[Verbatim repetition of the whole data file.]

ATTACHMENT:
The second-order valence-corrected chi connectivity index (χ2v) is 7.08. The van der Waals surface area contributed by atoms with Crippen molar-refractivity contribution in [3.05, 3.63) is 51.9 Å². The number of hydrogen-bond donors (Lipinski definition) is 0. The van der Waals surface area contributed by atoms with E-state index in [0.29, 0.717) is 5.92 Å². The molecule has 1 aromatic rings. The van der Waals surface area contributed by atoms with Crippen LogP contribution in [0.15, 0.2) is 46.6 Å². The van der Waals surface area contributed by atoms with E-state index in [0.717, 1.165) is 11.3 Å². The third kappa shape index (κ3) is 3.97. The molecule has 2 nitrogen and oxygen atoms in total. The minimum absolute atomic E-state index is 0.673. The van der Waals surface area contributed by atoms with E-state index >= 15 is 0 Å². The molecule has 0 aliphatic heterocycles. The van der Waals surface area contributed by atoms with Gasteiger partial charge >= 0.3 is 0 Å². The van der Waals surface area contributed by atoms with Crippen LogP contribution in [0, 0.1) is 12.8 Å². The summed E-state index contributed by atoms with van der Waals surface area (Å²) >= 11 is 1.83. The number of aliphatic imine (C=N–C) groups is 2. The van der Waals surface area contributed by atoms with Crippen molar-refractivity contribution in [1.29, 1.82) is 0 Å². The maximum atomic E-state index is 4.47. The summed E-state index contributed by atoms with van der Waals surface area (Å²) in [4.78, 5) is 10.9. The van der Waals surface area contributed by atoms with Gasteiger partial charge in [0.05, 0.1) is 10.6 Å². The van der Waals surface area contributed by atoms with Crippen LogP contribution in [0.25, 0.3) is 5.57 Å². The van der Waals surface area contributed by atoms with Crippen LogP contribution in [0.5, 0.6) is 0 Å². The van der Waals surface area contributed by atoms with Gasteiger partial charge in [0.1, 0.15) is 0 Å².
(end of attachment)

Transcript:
The second-order valence-corrected chi connectivity index (χ2v) is 7.08. The van der Waals surface area contributed by atoms with Crippen molar-refractivity contribution in [3.05, 3.63) is 51.9 Å². The number of hydrogen-bond donors (Lipinski definition) is 0. The van der Waals surface area contributed by atoms with E-state index in [0.29, 0.717) is 5.92 Å². The molecule has 1 aromatic rings. The van der Waals surface area contributed by atoms with Crippen LogP contribution in [0.15, 0.2) is 46.6 Å². The van der Waals surface area contributed by atoms with E-state index in [0.717, 1.165) is 11.3 Å². The third kappa shape index (κ3) is 3.97. The molecule has 2 nitrogen and oxygen atoms in total. The minimum absolute atomic E-state index is 0.673. The van der Waals surface area contributed by atoms with E-state index >= 15 is 0 Å². The molecule has 0 aliphatic heterocycles. The van der Waals surface area contributed by atoms with Gasteiger partial charge >= 0.3 is 0 Å². The van der Waals surface area contributed by atoms with Crippen LogP contribution in [0, 0.1) is 12.8 Å². The summed E-state index contributed by atoms with van der Waals surface area (Å²) >= 11 is 1.83. The number of aliphatic imine (C=N–C) groups is 2. The van der Waals surface area contributed by atoms with Crippen molar-refractivity contribution in [1.29, 1.82) is 0 Å². The maximum atomic E-state index is 4.47. The summed E-state index contributed by atoms with van der Waals surface area (Å²) in [4.78, 5) is 10.9. The van der Waals surface area contributed by atoms with Gasteiger partial charge in [0.05, 0.1) is 10.6 Å². The van der Waals surface area contributed by atoms with Crippen LogP contribution in [0.25, 0.3) is 5.57 Å². The van der Waals surface area contributed by atoms with Crippen LogP contribution in [0.5, 0.6) is 0 Å². The van der Waals surface area contributed by atoms with Gasteiger partial charge in [0.1, 0.15) is 0 Å².